Comparative pharmacokinetics of HD203, a biosimilar of etanercept, with marketed etanercept (Enbrel®): a double-blind, single-dose, crossover study in healthy volunteers.
ABSTRACT HD203 is a biosimilar of etanercept, a fusion protein of the ligand-binding portion of the human tumor necrosis factor receptor II linked to the Fc portion of human immunoglobulin G1. Since HD203 is under clinical development, this study was conducted to compare the pharmacokinetics of HD203 with Enbrel®, the first marketed etanercept.
A double-blind, randomized, single-dose, two-period, two-sequence, crossover study was conducted in 37 healthy volunteers. In each period, 25 mg/mL of reconstituted lyophilized reference (Enbrel®) or test product (HD203) was administered subcutaneously, either the reference product followed by the test product, or vice versa. Serial blood samples for pharmacokinetic analysis were taken for 480 hours after dosing, and serum concentrations of the products were determined using a commercial enzyme-linked immunosorbent assay. The geometric mean ratios with 90% confidence intervals for the maximum concentration (C(max)) and the area under the concentration-time curve from time 0 to the last measurable time point (AUC(0-t)) were estimated.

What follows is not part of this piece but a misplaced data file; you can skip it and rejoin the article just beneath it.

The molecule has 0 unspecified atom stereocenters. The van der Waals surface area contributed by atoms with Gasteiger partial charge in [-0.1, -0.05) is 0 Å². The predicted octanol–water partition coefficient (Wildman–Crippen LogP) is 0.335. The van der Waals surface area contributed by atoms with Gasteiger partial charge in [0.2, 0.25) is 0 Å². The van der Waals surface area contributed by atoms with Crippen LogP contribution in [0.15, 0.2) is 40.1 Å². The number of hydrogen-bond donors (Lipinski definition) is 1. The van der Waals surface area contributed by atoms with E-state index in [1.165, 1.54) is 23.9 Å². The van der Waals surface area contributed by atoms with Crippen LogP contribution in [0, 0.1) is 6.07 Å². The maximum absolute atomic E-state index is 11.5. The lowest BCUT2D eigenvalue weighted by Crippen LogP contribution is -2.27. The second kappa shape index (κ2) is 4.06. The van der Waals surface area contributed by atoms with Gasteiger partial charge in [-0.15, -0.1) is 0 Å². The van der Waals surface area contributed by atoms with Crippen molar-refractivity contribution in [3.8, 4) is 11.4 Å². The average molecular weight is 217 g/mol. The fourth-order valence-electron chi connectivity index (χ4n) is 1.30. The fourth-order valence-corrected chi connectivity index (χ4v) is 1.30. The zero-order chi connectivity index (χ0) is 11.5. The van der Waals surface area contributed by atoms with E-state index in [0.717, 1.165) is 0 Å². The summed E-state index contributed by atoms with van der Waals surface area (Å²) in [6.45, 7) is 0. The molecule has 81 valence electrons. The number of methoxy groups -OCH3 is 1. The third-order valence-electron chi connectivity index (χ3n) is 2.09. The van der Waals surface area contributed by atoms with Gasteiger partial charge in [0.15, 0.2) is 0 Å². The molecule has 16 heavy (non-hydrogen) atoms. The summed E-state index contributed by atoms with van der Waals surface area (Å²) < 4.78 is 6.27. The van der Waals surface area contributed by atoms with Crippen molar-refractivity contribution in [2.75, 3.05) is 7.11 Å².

A total of 35 subjects completed the study; serious adverse events were not observed. The mean serum concentration-time profiles of the two products were similar. The C(max) and AUC(0-t) values of the reference product (mean ± standard deviation) were 1.25 ± 0.45 mg/L and 283.15 ± 98.57 mg*h/L, respectively, while those of the test drug were 1.35 ± 0.47 mg/L and 315.78 ± 99.38 mg*h/L, respectively. The geometric mean ratios (90% confidence intervals) of the test to the reference for C(max) and AUC(0-t) were 1.08 (1.00, 1.16) and 1.13 (1.05, 1.21), respectively.
A single subcutaneous injection of HD203 or Enbrel® into healthy volunteers appeared to be safe and well tolerated. Comparative pharmacokinetics demonstrated that reconstituted lyophilized HD203 has bioavailability similar to that of Enbrel®.
- Autoimmunity reviews 03/2013; DOI:10.1016/j.autrev.2013.02.005 · 7.10 Impact Factor